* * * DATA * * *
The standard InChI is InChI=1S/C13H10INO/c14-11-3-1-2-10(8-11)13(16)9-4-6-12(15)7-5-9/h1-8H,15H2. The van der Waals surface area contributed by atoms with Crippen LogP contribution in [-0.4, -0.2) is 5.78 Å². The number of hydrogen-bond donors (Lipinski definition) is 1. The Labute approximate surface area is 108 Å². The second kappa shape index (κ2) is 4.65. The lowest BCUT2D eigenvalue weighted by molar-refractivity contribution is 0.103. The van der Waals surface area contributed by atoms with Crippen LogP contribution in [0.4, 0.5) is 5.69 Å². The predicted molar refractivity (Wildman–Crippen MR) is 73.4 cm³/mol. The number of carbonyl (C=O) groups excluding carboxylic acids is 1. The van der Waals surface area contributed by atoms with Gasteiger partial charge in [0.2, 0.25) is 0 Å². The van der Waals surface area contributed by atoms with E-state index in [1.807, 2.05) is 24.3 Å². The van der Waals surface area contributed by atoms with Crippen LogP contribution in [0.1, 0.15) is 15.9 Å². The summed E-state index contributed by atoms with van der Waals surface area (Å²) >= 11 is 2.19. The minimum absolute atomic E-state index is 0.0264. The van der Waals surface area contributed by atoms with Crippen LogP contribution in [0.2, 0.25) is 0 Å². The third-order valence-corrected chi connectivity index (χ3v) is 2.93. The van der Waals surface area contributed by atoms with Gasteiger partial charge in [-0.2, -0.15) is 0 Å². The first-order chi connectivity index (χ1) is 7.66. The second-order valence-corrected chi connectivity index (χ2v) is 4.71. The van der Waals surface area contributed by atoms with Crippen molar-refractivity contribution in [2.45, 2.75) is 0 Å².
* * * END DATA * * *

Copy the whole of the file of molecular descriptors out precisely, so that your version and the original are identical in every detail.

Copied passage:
The standard InChI is InChI=1S/C13H10INO/c14-11-3-1-2-10(8-11)13(16)9-4-6-12(15)7-5-9/h1-8H,15H2. The van der Waals surface area contributed by atoms with Crippen LogP contribution in [-0.4, -0.2) is 5.78 Å². The number of hydrogen-bond donors (Lipinski definition) is 1. The Labute approximate surface area is 108 Å². The second kappa shape index (κ2) is 4.65. The lowest BCUT2D eigenvalue weighted by molar-refractivity contribution is 0.103. The van der Waals surface area contributed by atoms with Crippen LogP contribution in [0.4, 0.5) is 5.69 Å². The predicted molar refractivity (Wildman–Crippen MR) is 73.4 cm³/mol. The number of carbonyl (C=O) groups excluding carboxylic acids is 1. The van der Waals surface area contributed by atoms with Gasteiger partial charge in [0.2, 0.25) is 0 Å². The van der Waals surface area contributed by atoms with E-state index in [1.807, 2.05) is 24.3 Å². The van der Waals surface area contributed by atoms with Crippen LogP contribution in [0.1, 0.15) is 15.9 Å². The summed E-state index contributed by atoms with van der Waals surface area (Å²) >= 11 is 2.19. The minimum absolute atomic E-state index is 0.0264. The van der Waals surface area contributed by atoms with Crippen LogP contribution in [0.2, 0.25) is 0 Å². The third-order valence-corrected chi connectivity index (χ3v) is 2.93. The van der Waals surface area contributed by atoms with Gasteiger partial charge in [-0.2, -0.15) is 0 Å². The first-order chi connectivity index (χ1) is 7.66. The second-order valence-corrected chi connectivity index (χ2v) is 4.71. The van der Waals surface area contributed by atoms with Crippen molar-refractivity contribution in [2.45, 2.75) is 0 Å².